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Prof. James Wescoat (Aga Khan, MIT)

The Spatial Imagination of Al-Idrīsī ’s Mediterranean

Applied image processing methods on the 1154 al-Idrīsī ’s Tabula Rogeriana

When in 1150 the Muslim polymath Muḥammad al-Idrīsī started working under the patronage of the Christian king Roger II in the Kingdom of Sicily, the Mediterranean region had not yet been fully documented by neither the Ptolemaic nor the Balkhī schools of cartographers. It is, in fact, widely acknowledged by scholars in the field that the 1154 al-Idrīsī’s Tabula Rogeriana is an unprecedented case of both cartographic accuracy and cultural representation of the Mediterranean basin. However, the act of producing such representations is never neutral, but it often takes place within specific political and historical contexts that significantly influence the map-making process.

Given both the exquisite representational details of the Tabula Rogeriana and the cultural heterogeneity of Rogier’s kingdom, this study sheds light on al-Idrīsī’s perceived and represented distances across the Mediterranean. More specifically, this paper employs a series of advanced image processing tools to unpack the “hidden agenda” of cartographic distortion in al-Idrīsī’s Tabula Rogeriana and to speculate on his spatial imagination of the Mediterranean region.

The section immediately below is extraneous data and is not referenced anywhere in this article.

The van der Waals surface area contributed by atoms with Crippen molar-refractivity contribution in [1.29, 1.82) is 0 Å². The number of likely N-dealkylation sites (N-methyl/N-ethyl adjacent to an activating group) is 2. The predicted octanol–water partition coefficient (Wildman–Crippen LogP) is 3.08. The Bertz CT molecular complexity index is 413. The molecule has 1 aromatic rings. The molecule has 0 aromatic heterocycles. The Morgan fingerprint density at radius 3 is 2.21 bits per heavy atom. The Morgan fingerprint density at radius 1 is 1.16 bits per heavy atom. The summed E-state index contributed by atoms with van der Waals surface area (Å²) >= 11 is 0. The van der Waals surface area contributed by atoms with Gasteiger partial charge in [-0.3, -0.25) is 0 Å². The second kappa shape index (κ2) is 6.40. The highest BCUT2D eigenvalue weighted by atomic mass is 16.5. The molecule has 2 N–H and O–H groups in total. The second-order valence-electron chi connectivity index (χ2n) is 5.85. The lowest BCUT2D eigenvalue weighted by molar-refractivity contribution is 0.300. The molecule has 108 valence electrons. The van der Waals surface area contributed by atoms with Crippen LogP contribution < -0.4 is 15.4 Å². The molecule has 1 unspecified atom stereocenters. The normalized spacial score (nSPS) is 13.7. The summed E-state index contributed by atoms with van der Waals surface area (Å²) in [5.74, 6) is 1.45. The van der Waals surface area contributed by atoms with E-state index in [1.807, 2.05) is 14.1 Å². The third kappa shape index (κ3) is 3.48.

The results of this analysis demonstrate that 1) in al-Idrīsī’s map geographic proximity is a function of sailing time, and 2) among a selected sample of sixteen cities in the Mediterranean basin, Palermo and Thessaloniki have the highest distortion rate. By contrast, the holy city of Jerusalem and the cultural center of Hellenistic traditions of Alexandria have the most accurate geographic positions, maintaining their reciprocal roles of religious and cultural beacons even through High Middle Age cartography.